Three functions of reason:
1. theoretical (theoria): grasping the eternal truths which are so basic that they cannot be derived from any higher premises and reasoning rigorously to conclusions.
2. making (poesis): bringing something into existence; techne as know-how. Note that poesis in the broad sense includes all the arts (just like "art," in the broad sense in English).
3. doing (praxis): fully human action, pursuing reflectively chosen goals through reflectively chosen means, exercising excellence (e.g., courage, self-mastery, justice) so as to activate the potentials of a noble life.
Classification and description of the arts is the basis of (philosophic) science. Comedy, Epic, Tragedy (definition, p. 70) (which has
the unity of time "endeavors to keep as far as possible within a single circuit of the sun" (70),
the unity of plot: an action that is complete in itself, a whole with a beginning, middle, and end (72);
the unity of character: the person must act in a way that would be probable or necessary, given that type of character.
"The character of the protagonists should be consistent, and the action should be the sort of action those characters would produce under those circumstances. The time of the action should also be unified, so that the plot can be held in memory as one action." http://www.rowan.edu/philosop/clowney/Aesthetics/philos_artists_onart/aristotle.htm
November 7, 2005.
"Imitation" (mimesis) means setting forth, representing in a broad sense (not necessarily copying). The term does not have the connotations of superficiality that it has in Plato. Neither is Aristotle as idealistic as Plato. The poet represents actions of persons with various kinds of character. Note that even when the things themselves are painful to see, "we delight to view the most realistic representations of them in art" (68).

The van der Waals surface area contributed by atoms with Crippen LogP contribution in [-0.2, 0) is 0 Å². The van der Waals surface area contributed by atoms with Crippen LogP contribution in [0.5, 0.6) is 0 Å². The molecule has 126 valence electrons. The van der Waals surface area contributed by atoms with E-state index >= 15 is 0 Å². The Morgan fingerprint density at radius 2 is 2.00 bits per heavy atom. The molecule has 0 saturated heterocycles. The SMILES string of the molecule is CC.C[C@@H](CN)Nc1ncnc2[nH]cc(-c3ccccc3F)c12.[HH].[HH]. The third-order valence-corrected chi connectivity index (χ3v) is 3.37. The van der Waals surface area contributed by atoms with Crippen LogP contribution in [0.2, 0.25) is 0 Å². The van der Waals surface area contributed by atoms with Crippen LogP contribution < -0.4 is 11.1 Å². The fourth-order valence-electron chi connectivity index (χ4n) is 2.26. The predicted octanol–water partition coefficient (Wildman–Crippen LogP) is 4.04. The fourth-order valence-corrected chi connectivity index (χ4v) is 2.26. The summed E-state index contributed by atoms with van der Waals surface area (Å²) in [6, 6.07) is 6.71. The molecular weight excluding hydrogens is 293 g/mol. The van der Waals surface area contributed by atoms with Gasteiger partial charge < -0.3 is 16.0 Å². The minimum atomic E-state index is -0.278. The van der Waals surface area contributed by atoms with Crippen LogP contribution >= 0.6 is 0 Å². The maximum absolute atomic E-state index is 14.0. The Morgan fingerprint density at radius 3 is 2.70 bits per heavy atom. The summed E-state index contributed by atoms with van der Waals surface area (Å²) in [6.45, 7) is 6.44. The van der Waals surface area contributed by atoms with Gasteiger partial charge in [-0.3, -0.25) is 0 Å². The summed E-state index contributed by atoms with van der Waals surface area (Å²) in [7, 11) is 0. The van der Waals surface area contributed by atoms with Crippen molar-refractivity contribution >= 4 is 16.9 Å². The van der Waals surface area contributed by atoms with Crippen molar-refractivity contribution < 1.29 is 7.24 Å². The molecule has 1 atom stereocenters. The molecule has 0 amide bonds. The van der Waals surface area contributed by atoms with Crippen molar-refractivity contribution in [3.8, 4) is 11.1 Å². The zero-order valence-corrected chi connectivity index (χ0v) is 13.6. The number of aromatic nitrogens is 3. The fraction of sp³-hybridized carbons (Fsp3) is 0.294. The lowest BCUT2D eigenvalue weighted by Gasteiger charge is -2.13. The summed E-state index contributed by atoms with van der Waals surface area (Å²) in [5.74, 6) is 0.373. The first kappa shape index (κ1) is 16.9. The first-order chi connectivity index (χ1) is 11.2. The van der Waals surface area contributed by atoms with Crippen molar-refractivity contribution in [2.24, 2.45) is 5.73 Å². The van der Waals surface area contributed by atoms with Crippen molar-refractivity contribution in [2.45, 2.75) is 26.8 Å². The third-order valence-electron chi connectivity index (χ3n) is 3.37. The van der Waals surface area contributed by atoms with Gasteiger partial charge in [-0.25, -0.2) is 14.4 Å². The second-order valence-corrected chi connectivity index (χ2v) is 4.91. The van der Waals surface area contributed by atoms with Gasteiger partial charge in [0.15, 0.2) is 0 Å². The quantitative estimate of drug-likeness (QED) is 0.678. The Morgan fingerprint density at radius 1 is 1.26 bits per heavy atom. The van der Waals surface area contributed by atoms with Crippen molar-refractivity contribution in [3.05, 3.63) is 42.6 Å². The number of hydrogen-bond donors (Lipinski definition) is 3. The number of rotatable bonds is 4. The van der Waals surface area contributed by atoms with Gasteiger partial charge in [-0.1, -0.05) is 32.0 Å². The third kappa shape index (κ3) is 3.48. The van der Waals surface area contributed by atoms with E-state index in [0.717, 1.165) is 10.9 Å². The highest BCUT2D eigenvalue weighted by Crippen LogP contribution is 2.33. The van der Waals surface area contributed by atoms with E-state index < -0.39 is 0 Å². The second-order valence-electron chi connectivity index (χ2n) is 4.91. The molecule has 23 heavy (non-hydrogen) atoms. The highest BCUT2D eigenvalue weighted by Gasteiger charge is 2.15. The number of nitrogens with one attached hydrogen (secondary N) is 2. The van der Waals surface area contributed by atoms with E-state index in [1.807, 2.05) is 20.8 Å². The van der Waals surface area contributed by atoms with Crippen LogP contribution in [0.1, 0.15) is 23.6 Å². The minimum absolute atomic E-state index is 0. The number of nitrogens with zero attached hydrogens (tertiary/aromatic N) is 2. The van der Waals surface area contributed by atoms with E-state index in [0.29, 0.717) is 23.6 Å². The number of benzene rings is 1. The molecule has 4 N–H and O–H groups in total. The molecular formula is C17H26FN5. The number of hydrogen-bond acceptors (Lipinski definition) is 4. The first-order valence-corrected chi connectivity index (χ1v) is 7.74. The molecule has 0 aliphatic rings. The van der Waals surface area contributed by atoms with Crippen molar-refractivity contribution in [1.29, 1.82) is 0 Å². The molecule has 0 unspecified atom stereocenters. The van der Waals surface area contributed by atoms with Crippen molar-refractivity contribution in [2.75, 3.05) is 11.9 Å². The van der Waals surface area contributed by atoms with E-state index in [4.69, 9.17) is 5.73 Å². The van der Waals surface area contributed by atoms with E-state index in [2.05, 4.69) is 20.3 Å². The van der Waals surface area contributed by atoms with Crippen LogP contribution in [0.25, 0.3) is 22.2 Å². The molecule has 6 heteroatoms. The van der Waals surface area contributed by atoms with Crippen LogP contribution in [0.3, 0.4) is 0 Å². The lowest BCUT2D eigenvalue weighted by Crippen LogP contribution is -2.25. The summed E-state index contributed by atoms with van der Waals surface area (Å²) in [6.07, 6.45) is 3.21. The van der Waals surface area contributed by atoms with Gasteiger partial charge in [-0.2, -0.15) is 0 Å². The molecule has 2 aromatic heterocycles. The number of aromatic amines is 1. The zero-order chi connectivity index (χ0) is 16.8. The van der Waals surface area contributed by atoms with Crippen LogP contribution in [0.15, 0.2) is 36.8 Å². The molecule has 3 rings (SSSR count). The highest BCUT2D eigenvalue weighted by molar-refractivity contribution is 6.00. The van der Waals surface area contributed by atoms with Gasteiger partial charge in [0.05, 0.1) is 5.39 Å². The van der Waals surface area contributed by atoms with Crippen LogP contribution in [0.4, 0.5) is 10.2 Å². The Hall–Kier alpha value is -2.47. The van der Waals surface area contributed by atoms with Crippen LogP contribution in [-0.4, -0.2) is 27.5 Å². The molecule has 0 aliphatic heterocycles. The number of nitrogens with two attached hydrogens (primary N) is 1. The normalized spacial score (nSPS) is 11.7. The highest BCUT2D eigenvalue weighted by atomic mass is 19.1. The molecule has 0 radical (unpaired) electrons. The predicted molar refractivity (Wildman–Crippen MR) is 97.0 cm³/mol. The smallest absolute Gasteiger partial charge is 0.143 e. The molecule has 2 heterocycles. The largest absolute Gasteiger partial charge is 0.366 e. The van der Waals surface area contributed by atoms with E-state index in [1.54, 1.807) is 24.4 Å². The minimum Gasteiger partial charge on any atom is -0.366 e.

The Suppliant Maidens by Aeschylus drama begins with the arrival of a ship bringing fifty Egyptian women and their father/spokesman to the shores of Argos. They seek protection from pursuing Egyptian men who would force them into "impious marriage." The women introduce themselves to Pelasgus the king of Argos by revealing their kinship with the Argives, their special claim to protection. They narrate their genealogy, a lineage that Aeschylus may not have meant the discerning among the audience to take literally. To portray these dark Egyptian women as kin to the Argives, as equally the descendants of Zeus, is Aeschylus' spiritual insight. In modern terms, the universal fatherhood of God is the source of the brotherhood of man. Even after accepting that the women and their father are originally also Argives, the king has a decision to make, and he is in the throes of uncertainty. From the outset we were reminded that the will of Zeus is "not easily traced. Everywhere it gleams, even in blackness." The king acknowledges, "I am at a loss, and fearful is my heart." The king's dilemma is that if he protects the women, he risks destructive war with the pursuing Egyptians; if the king does not protect them, the women threaten suicide upon the altar for suppliants, a move that would bring and divine retribution. What is needed to clarify the decision? "We need profound, preserving care, that plunges/ Like a diver deep in troubles seas,/ Keen and unblurred his eye, to make the end/ Without disaster for us and for the city . . . ." In the moment of decision, the crucial factor is "the height of mortal fear," making the king unwilling to offend Zeus, who is also a suppliant li
ke these maidens. As the king turns to appeal to the people (who sustain his request), he expresses his discovery of the principle of goodness that governs this situation: "Everyone,/ To those weaker than themselves, is kind."